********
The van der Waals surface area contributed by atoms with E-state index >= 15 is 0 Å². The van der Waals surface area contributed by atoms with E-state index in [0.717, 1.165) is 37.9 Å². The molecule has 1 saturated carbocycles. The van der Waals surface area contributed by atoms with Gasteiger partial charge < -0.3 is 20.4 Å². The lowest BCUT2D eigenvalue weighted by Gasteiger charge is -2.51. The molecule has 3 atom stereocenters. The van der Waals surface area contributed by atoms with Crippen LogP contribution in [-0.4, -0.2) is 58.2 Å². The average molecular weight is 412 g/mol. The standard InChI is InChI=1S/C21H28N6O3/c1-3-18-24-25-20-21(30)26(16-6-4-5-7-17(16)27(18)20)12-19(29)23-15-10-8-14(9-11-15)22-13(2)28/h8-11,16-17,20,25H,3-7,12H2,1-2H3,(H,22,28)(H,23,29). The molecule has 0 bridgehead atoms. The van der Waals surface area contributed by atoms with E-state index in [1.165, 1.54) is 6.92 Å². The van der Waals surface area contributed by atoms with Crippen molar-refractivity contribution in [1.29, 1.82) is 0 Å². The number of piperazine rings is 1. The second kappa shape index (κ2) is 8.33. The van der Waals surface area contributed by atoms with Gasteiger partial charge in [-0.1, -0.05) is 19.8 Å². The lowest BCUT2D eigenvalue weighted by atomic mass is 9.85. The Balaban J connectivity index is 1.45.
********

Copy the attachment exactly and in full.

The van der Waals surface area contributed by atoms with E-state index >= 15 is 0 Å². The van der Waals surface area contributed by atoms with E-state index in [0.717, 1.165) is 37.9 Å². The molecule has 1 saturated carbocycles. The van der Waals surface area contributed by atoms with Gasteiger partial charge < -0.3 is 20.4 Å². The lowest BCUT2D eigenvalue weighted by Gasteiger charge is -2.51. The molecule has 3 atom stereocenters. The van der Waals surface area contributed by atoms with Crippen LogP contribution in [-0.4, -0.2) is 58.2 Å². The average molecular weight is 412 g/mol. The standard InChI is InChI=1S/C21H28N6O3/c1-3-18-24-25-20-21(30)26(16-6-4-5-7-17(16)27(18)20)12-19(29)23-15-10-8-14(9-11-15)22-13(2)28/h8-11,16-17,20,25H,3-7,12H2,1-2H3,(H,22,28)(H,23,29). The molecule has 0 bridgehead atoms. The van der Waals surface area contributed by atoms with E-state index in [1.165, 1.54) is 6.92 Å². The van der Waals surface area contributed by atoms with Crippen molar-refractivity contribution in [1.29, 1.82) is 0 Å². The number of piperazine rings is 1. The second kappa shape index (κ2) is 8.33. The van der Waals surface area contributed by atoms with Gasteiger partial charge in [-0.1, -0.05) is 19.8 Å². The lowest BCUT2D eigenvalue weighted by atomic mass is 9.85. The Balaban J connectivity index is 1.45.